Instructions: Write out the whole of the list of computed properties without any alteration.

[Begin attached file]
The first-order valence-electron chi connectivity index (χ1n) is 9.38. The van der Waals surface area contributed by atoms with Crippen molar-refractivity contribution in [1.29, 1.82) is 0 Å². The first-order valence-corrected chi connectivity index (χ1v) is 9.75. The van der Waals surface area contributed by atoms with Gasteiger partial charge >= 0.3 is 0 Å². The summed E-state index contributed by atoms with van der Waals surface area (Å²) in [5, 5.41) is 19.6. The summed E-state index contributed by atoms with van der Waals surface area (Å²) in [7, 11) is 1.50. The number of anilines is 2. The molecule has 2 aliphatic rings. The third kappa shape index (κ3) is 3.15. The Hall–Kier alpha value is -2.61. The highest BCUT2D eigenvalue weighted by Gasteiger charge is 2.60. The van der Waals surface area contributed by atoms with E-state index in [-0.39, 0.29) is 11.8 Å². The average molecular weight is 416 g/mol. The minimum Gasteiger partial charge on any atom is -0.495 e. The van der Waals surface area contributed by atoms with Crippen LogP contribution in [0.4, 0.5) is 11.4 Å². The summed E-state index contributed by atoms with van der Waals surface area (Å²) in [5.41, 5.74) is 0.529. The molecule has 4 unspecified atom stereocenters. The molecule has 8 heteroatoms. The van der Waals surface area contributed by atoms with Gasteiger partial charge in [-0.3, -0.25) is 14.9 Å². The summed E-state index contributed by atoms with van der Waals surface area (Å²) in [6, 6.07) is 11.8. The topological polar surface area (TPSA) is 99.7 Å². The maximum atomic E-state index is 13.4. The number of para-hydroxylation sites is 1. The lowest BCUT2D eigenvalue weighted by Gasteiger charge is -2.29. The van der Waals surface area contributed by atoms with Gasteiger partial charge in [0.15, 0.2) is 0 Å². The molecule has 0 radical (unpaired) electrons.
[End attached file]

The first-order valence-electron chi connectivity index (χ1n) is 9.38. The van der Waals surface area contributed by atoms with Crippen molar-refractivity contribution in [1.29, 1.82) is 0 Å². The first-order valence-corrected chi connectivity index (χ1v) is 9.75. The van der Waals surface area contributed by atoms with Gasteiger partial charge >= 0.3 is 0 Å². The summed E-state index contributed by atoms with van der Waals surface area (Å²) in [5, 5.41) is 19.6. The summed E-state index contributed by atoms with van der Waals surface area (Å²) in [7, 11) is 1.50. The number of anilines is 2. The molecule has 2 aliphatic rings. The third kappa shape index (κ3) is 3.15. The Hall–Kier alpha value is -2.61. The highest BCUT2D eigenvalue weighted by Gasteiger charge is 2.60. The van der Waals surface area contributed by atoms with E-state index in [-0.39, 0.29) is 11.8 Å². The average molecular weight is 416 g/mol. The minimum Gasteiger partial charge on any atom is -0.495 e. The van der Waals surface area contributed by atoms with Crippen LogP contribution in [0.4, 0.5) is 11.4 Å². The summed E-state index contributed by atoms with van der Waals surface area (Å²) in [5.41, 5.74) is 0.529. The molecule has 4 unspecified atom stereocenters. The molecule has 8 heteroatoms. The van der Waals surface area contributed by atoms with Gasteiger partial charge in [-0.3, -0.25) is 14.9 Å². The summed E-state index contributed by atoms with van der Waals surface area (Å²) in [6, 6.07) is 11.8. The topological polar surface area (TPSA) is 99.7 Å². The maximum atomic E-state index is 13.4. The number of para-hydroxylation sites is 1. The lowest BCUT2D eigenvalue weighted by Gasteiger charge is -2.29. The van der Waals surface area contributed by atoms with Gasteiger partial charge in [0.15, 0.2) is 0 Å². The molecule has 0 radical (unpaired) electrons.